Cronenberg’s version of The Fly was recently adapted as an opera. The idea is not quite as ridiculous as it sounds.
Summary: Seth Brundle is a quirky young scientist experimenting with teleportation. His machine is almost perfect, but it cannot transport live subjects. He invites journalist Veronica Quaife to follow his progress in teaching his machine to “love the flesh.” They soon fall in love, but a night of drunken jealousy drives Brundle to teleport himself, unknowingly trapping a housefly in the machine with him. The two are fused together at the genetic level, and Brundle begins to mutate into a creature that is both man and fly. Veronica must watch as the man she loves slowly loses his humanity.
When The Fly was released in 1986, critics immediately drew comparisons to the AIDS epidemic. Seth Brundle’s debilitating mutation happens gradually, the svelte physique of Jeff Goldblum bloating with tumors, his face breaking out into sores, his body parts withering away as his own DNA consumes him. In his commentary for the film David Cronenberg mentions repeatedly that he wanted Goldblum’s character to remain articulate throughout the transformation. In Charles Pogue’s original screenplay, Brundle the scientist lost his ability to speak halfway through the film, communicating only through his lab’s computer. Cronenberg rewrote it so that Brundle retained his words. All the better to hear a beautiful mind narrate its ruination. But Cronenberg never meant the transformation from man to fly to be a stand-in for AIDS. He saw Brundle’s affliction as the betrayal of the flesh that accompanies all disease, of aging’s inexorable breakdown.
At 95 minutes, The Fly is a sleek bullet of a film, circling around three main characters, the action contained by a handful of locations, predominantly Seth’s warehouse/lab/apartment. Its setting and sparse cast are ideal conditions for its metamorphosis into a stage production. Does its pathos elevate it to opera? According to its critics, no. Not having seen the opera myself I cannot say if Cronenberg’s opus to flesh gone mad makes for quality theatre. But if Fly failed onstage it was not for lack of good source material. The film is one of Cronenberg’s few features to garner mainstream acclaim, even winning an Academy Award for Best Makeup. Roger Ebert lamented that Jeff Goldblum was not nominated for a Best Actor. Horror and Sci-fi, he opines, are generally overlooked by the Academy.
Much has been made of Goldblum’s performance in the film, and rightfully so. The actor portrays an intelligent man shattered by his hubris, and brings into the monster that he becomes a unique physicality (Cronenberg says other actors he approached were afraid of being lost under the rubber). Less often do I hear praise for Geena Davis, who plays Veronica Quaife, but it is she who truly grounds the piece. Goldblum and Davis had been dating when the film began and share an obvious and touching chemistry. Limited as its cast is, The Fly actually rushes their initial courtship. But the actors play off each other so well that we don’t wonder why.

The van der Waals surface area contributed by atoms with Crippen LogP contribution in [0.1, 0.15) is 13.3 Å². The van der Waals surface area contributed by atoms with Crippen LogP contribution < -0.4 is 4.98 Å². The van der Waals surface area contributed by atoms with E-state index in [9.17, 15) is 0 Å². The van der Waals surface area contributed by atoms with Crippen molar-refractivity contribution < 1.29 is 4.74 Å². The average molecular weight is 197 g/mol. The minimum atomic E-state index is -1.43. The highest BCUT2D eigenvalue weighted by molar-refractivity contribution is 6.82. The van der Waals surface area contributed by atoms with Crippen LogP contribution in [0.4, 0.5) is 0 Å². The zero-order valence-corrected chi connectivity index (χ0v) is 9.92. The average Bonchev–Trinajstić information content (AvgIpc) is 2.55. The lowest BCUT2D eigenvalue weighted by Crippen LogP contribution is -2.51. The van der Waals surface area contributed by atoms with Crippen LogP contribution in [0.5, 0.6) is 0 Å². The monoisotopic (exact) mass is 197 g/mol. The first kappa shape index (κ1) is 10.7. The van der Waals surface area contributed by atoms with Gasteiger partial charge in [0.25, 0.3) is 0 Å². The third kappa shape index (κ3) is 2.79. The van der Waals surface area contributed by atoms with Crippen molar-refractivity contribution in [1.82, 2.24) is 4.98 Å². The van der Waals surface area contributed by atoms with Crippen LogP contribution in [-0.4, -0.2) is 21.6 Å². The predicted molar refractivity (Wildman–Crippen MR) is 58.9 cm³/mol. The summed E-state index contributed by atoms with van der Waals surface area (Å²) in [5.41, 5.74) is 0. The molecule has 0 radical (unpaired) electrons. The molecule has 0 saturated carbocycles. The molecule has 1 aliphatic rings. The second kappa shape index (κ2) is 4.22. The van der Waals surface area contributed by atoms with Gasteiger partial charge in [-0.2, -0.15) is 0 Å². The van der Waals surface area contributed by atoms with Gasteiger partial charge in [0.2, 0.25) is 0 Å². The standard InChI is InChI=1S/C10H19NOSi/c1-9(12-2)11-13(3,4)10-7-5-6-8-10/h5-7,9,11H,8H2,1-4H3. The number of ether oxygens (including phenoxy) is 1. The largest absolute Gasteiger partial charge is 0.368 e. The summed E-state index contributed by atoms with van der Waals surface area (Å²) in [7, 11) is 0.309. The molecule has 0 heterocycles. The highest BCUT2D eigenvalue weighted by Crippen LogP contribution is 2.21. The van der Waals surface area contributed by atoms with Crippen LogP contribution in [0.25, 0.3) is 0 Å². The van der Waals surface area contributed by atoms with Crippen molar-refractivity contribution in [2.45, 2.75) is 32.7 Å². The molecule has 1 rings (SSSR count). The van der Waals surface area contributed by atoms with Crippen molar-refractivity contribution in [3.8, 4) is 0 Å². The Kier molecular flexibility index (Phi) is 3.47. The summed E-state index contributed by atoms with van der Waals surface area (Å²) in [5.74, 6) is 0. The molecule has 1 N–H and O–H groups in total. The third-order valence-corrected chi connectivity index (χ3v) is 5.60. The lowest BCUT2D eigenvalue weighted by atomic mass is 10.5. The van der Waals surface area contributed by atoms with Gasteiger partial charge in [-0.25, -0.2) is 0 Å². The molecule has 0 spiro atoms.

The Fly is a film that I have returned to several times. As a child raised on monster movies I was frightened and obsessed with the Chris Walas creature effects. Most of the film’s dialogue went in one ear and out the other. The image that stuck with me then (as it does today) is Brundle’s final mutation wherein his eyes literally melt off his face and from his cancerous skull emerges the twitching stalks of the Brundlefly. From that moment there is no longer any hope that the man can be retrieved from the monster. His knees bent backwards, fingers fused into evil claws, jaw ripped off, new limbs emergent, the Brundlefly was horrific, all the more so because the thing was once human. That climactic moment haunted me. The grotesque popping from dead flesh. Never has it been handled so viscerally, and it is unlikely to be equaled while Hollywood relies on CGI. As Cronenberg admits in his commentary, today’s computers could have made the fly’s transformation smoother, but they cannot duplicate the fact that the creature is really in the room with Geena Davis and John Getz in that final scene. The way the light hits its awful eyes, its muscles gleaming under viscous goo, the weight of the thing, no, contemporary horror has yet to approach that meatiness
Now that I’m older, the creature effects strike me as no less gruesome, but the movie instills a new fear, that of abandonment and disease. Veronica and Seth do love each other, but as Seth’s condition worsens, Veronica’s love is useless, and torn by her fear and despair. What’s worse, she learns that she is pregnant with Seth’s child, and has no way of knowing if it was conceived before or after his genes were altered.
For those turned off by gore, the movie will not entertain. It is a squeamish affair from beginning to end. But it is a touching film, one of Cronenberg’s most compact and emotional. It is a tragedy in the classic sense, a drama of human suffering, supported by great performances and grisly movie magic. It’s also just a great old-fashioned monster movie.
Based on the short story The Fly (1957) by George Langelaan and the film The Fly (1958)
The Fly (1986)
Directed by David Cronenberg
20th Century Fox
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